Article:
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Arterial Vascular Engineering wants to be close to your heart--literally. The Santa Rosa company makes products for use in coronary balloon angioplasty operations. Arterial Vascular also makes stents, which are wire mesh devices that hold open a blood vessel after an angioplasty or other minimally invasive treatment of arteriosclerosis. Angioplasty, cheaper and less intrusive than traditional heart surgery, has steadily grown in popularity.
April 12, 1997 | From a Times Staff Writer
With 38 of the 39 bodies claimed by relatives, the county medical examiner made official Friday what investigators had suspected from the beginning: Members of the Heaven's Gate cult died from the effects of alcohol, phenobarbital and asphyxiation. In his final report on the mass suicide, Dr. Brian Blackbourne also listed coronary arteriosclerosis as a possible contributory cause in the suicide of cult leader Marshall Herff Applewhite.
In the summer of 1984, Jim Fixx appeared very much in his prime. The author of the 1977 bestseller "The Complete Book of Running" had transformed himself from an overweight, chain-smoking young man into an exemplar of good health--and inspired millions to do the same. He was running 10 miles a day. He was playing tennis. He was 52, famous and very fit. And one Friday, while traveling in Vermont, he decided to go for a run.
July 18, 1988 | RANDY HARVEY, Times Staff Writer
When Carl Lewis charged last year in an interview with the British Broadcasting Corp. that world-class athletes have died from the use of performance-enhancing drugs, such as anabolic steroids, skeptics told him to name one. He could have named Birgit Dressel. Dressel, a West German heptathlete, finished fourth in the European Championships and was ranked No. 6 in the world in 1986. On April 10, 1987, she died after three days of agonizing pain in a Mainz, West Germany, hospital. She was 26.
August 14, 2012 | By Eryn Brown, Los Angeles Times
Potentially good news for the 45% of Americans who have Type O blood : researchers said Tuesday that those people appear to have a slightly lower risk of developing heart diseasethan their neighbors with Type A, B or AB blood. Dr. Lu Qi, an assistant professor of nutrition at the Harvard School of Public Health in Boston, analyzed heart disease risk in two large, multi-decade health studies - reviewing  data collected from 62,073 women who participated in the Nurses' Health Study, which was launched in 1976, and from 27,428 men who took part in the Health Professionals Follow-up Study, launched in 1986.  Adjusting for heart disease risk factors including diet, diabetes status, gender and race, Qi and his colleagues found that study participants with type AB blood had the largest heart disease risk - 20% greater than that of people with Type O blood.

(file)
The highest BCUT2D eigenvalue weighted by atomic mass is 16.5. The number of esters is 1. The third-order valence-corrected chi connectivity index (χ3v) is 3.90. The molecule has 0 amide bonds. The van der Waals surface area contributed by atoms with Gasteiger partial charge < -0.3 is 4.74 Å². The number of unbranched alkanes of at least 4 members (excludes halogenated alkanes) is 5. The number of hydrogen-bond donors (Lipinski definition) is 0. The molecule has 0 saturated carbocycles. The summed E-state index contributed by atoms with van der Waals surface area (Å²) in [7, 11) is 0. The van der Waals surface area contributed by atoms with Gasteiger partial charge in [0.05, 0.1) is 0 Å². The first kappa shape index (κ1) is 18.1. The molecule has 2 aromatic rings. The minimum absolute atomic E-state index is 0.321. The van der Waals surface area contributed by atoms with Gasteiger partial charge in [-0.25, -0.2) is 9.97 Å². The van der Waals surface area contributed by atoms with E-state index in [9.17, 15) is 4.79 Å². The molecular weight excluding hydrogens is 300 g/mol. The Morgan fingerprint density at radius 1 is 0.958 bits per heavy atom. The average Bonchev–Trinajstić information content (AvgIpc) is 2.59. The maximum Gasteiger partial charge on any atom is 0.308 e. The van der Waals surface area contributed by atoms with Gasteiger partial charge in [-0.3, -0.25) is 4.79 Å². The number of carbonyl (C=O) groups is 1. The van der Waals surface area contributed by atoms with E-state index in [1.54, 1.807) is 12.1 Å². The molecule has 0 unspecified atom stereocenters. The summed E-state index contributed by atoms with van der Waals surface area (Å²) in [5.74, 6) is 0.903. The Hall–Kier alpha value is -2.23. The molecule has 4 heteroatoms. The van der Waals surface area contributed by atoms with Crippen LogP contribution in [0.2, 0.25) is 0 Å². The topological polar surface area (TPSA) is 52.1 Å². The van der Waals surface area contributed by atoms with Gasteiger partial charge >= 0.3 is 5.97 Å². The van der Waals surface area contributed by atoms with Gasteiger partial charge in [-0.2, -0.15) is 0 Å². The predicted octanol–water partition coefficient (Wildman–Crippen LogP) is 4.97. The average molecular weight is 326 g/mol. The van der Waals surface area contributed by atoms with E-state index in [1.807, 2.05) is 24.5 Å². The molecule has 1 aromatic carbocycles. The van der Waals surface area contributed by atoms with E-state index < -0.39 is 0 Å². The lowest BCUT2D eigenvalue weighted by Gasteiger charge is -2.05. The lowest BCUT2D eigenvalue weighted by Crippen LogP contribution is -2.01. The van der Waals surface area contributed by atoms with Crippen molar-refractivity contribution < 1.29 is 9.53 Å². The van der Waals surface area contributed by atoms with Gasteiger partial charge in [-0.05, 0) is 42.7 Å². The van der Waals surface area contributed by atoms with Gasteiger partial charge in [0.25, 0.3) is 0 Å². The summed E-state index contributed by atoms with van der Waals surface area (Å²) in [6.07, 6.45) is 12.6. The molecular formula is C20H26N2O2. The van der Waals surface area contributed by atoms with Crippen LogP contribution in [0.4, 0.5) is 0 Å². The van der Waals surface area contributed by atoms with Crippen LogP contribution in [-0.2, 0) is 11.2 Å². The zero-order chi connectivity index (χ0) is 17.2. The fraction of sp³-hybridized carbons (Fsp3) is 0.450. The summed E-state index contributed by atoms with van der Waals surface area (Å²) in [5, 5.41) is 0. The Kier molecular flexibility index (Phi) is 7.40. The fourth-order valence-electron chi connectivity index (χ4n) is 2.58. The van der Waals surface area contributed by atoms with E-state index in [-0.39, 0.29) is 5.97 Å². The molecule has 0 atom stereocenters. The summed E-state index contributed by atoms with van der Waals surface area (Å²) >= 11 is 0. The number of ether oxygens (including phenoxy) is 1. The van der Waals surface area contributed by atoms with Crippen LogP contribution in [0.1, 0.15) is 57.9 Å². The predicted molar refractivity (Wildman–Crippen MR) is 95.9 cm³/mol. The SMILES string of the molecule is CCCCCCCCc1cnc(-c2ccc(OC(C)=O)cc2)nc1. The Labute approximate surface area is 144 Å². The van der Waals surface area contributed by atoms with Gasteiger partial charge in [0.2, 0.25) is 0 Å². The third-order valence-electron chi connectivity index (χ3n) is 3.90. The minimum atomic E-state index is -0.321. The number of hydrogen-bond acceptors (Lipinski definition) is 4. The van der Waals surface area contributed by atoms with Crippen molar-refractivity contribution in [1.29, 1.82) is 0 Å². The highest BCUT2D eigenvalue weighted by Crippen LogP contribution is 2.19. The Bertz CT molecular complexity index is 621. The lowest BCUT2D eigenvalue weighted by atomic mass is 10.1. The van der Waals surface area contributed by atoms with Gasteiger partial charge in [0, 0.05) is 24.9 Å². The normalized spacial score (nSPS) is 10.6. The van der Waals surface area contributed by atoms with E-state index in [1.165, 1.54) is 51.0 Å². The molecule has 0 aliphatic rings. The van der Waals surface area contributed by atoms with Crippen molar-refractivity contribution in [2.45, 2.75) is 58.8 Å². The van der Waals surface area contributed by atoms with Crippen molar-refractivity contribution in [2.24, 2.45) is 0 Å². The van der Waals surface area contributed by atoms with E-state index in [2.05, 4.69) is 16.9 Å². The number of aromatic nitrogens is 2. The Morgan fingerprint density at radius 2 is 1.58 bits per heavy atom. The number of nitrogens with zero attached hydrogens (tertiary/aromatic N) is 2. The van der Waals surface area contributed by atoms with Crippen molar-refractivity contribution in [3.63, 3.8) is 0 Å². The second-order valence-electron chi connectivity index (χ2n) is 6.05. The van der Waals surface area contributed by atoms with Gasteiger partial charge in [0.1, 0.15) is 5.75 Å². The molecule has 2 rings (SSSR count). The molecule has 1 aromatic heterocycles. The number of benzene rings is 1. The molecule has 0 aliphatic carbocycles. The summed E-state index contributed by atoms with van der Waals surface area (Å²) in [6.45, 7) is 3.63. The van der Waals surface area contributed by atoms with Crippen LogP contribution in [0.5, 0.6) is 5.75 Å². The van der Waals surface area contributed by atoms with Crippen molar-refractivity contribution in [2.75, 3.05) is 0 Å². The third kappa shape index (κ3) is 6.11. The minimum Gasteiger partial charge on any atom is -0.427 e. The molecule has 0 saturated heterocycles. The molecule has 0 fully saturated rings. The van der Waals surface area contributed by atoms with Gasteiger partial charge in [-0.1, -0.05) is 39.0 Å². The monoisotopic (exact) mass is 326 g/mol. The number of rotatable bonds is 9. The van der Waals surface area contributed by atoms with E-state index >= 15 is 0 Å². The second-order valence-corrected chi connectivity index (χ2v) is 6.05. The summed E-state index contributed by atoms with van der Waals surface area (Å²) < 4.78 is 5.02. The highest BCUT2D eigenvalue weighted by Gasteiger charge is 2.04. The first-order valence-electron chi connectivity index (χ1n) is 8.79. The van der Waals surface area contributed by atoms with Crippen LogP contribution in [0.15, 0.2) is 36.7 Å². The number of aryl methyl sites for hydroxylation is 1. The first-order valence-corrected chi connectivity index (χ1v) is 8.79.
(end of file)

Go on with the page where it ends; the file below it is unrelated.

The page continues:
May 2, 1986 | ROBERT HANLEY, Times Staff Writer
Trimedyne Inc. said Thursday that within 90 days it will begin marketing its laser catheter in the United Kingdom, Germany and Sweden for treatment of arteriosclerosis in leg arteries. The three countries are the first to approve the new Laserprobe-PLR device, which uses a tiny laser beam located at the end of a catheter to vaporize fatty deposits blocking leg arteries. At present, bypass surgery and amputation are the primary treatments available to treat the disease.
Exercising your blood vessel muscles may help to keep your arteries healthy as you grow older, a noted heart researcher says. A study indicates that vigorous training may retard medial arteriosclerosis, a stiffening of the arteries that comes with age, according to Edward G. Lakatta. Lakatta differentiates between this condition and atherosclerosis, the clogging of arteries by fatty deposits. Either can lead to high blood pressure, heart disease and stroke.
March 1, 2004 | Jane E. Allen, Times Staff Writer
People who have high levels of cholesterol may be able to drink their way to a healthier heart using sterol-fortified orange juice. Plant sterols are thought to limit cholesterol absorption in the intestines, thereby reducing the amount that could clog arteries. They were put in fatty foods such as margarine and salad dressings because scientists thought the fats would help the sterols be better absorbed.
August 3, 1988 | ROD McCULLOM, Times Staff Writer
Booming sales of Trimedyne's medical laser catheters boosted the Santa Ana company's earnings to a record $1.5 million for the third quarter ending June 30. Profits increased sixfold from $203,000 a year earlier. Third-quarter sales were $8.3 million, more than double last year's $3.8 million. "(The results) surprised a few of us," said Dana Nickell, the firm's vice president of finance and chief financial officer. "We're growing at a tremendous rate."
May 10, 1988 | JOHN CHARLES TIGHE, Times Staff Writer
Trimedyne, the Santa Ana laser catheter maker, Monday reported record earnings of $1.2 million for the quarter ended March 31, compared to a net loss of $117,000 for the year-earlier period. Revenues for the company's fiscal 1988 second quarter increased 206% to $7 million, from $2.3 million. "I expected them to do well, but not that well," said Frank Ingersoll, an analyst at Knibb Securities in San Antonio, Tex. "They are doing some phenomenal things."
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